## Results

The analyses of each city's historical, geographic, economic, political and social contexts reinforce the fact that violence is an multifaceted issue resulting from and complicated by post-urbanization, de-industrialization, unemployment, income inequality, poverty, welfare system ineffectiveness, political instability, racial segregation, social acceptability of violence and firearm availability. Poverty, economic deterioration and wage and income gaps are found in all four cities, though with different historical or current root causes. Violence is higher in the former industrial blue-collar communities in Detroit and St. Louis. In both former rustbelt cities, there are diminished economic opportunities, with high concentrations of poor and unemployed, with high levels of residential instability along with fewer institutional resources, and with limited public welfare services (i.e. health and education) available to residents. It should come as no surprise that there are fewer civic and voluntary associations as well.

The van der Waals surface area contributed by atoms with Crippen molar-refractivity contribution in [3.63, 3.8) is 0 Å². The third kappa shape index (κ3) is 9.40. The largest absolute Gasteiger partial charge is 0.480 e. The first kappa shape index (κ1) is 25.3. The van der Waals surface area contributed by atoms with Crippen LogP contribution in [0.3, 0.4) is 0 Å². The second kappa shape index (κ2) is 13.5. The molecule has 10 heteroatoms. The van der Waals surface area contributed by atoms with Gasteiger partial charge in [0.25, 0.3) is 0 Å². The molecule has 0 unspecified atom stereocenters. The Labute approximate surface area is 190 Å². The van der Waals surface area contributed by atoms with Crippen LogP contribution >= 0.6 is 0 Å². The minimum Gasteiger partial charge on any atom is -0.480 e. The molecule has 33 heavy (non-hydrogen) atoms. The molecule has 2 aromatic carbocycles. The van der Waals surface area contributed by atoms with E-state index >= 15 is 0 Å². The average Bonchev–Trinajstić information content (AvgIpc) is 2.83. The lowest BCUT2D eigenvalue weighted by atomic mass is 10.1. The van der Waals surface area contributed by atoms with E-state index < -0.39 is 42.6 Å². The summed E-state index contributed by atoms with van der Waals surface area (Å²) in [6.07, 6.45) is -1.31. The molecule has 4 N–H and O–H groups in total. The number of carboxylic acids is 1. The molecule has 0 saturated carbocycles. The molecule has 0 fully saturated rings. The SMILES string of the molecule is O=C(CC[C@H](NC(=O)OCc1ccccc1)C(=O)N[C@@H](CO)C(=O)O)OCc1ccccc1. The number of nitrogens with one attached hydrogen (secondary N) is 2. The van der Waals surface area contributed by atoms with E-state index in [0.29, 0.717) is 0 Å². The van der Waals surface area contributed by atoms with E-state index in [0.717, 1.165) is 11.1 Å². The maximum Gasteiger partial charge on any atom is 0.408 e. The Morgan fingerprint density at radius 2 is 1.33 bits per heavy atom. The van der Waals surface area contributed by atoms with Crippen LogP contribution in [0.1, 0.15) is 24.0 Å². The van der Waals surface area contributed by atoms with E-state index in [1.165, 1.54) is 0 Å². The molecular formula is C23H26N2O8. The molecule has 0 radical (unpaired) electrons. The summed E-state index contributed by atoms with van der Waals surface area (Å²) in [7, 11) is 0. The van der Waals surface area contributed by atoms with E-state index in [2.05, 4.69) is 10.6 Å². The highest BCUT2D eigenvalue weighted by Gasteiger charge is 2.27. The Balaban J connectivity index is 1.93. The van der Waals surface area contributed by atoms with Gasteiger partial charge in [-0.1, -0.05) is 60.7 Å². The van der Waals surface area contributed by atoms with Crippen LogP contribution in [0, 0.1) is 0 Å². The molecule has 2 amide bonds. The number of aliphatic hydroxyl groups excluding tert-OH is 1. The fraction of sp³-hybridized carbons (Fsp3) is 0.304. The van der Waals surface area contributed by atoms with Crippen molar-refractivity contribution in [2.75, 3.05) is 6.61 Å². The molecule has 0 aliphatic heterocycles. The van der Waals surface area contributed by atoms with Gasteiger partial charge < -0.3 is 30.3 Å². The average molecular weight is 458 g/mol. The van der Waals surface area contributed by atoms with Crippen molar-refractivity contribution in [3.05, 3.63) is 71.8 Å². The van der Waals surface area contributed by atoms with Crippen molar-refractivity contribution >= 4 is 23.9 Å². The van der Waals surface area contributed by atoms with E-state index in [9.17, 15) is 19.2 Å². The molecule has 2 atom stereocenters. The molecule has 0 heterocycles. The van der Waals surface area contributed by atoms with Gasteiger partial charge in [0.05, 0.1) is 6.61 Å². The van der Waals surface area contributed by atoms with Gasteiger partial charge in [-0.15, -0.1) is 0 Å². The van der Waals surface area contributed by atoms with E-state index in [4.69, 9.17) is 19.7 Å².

People living in impoverished neighborhoods and communities with a diminished opportunity structure often experience social isolation and exhibit lower levels of trust and attachment to the community. Weak family environments, such as homelessness, or families with poor family management and parenting practices, low emotional bonding and support, divorce, separation and family conflict and violence can also generate antisocial sentiments and behaviors. In all four cities, we can see gangs become the first choice of social affiliation for the youth and young adult males, rather than family, school or church. Importantly, alcohol and drug use are associated with all types of violence both as an individual factor influencing a person's propensity to commit violence as well as a factor influencing relationships and family environments [1]. Drug cartels, largely run by adult males, play a more prominent role in international cities such as Caracas and Acapulco.